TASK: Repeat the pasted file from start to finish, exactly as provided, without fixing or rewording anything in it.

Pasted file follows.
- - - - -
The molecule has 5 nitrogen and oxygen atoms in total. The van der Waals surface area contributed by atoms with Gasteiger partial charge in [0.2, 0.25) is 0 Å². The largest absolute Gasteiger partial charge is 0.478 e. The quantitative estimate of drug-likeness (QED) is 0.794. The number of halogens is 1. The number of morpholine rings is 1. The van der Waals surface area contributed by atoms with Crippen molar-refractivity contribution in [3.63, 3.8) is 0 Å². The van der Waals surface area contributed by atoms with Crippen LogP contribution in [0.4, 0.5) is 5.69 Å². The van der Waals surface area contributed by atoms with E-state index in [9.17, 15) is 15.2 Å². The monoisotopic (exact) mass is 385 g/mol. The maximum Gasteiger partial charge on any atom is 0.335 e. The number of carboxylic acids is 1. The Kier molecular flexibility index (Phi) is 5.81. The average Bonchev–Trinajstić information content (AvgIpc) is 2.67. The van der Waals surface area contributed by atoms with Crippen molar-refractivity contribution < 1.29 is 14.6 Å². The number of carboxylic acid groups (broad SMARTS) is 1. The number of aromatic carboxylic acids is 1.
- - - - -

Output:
The molecule has 5 nitrogen and oxygen atoms in total. The van der Waals surface area contributed by atoms with Gasteiger partial charge in [0.2, 0.25) is 0 Å². The largest absolute Gasteiger partial charge is 0.478 e. The quantitative estimate of drug-likeness (QED) is 0.794. The number of halogens is 1. The number of morpholine rings is 1. The van der Waals surface area contributed by atoms with Crippen molar-refractivity contribution in [3.63, 3.8) is 0 Å². The van der Waals surface area contributed by atoms with Crippen LogP contribution in [0.4, 0.5) is 5.69 Å². The van der Waals surface area contributed by atoms with E-state index in [9.17, 15) is 15.2 Å². The monoisotopic (exact) mass is 385 g/mol. The maximum Gasteiger partial charge on any atom is 0.335 e. The number of carboxylic acids is 1. The Kier molecular flexibility index (Phi) is 5.81. The average Bonchev–Trinajstić information content (AvgIpc) is 2.67. The van der Waals surface area contributed by atoms with Crippen molar-refractivity contribution < 1.29 is 14.6 Å². The number of carboxylic acid groups (broad SMARTS) is 1. The number of aromatic carboxylic acids is 1.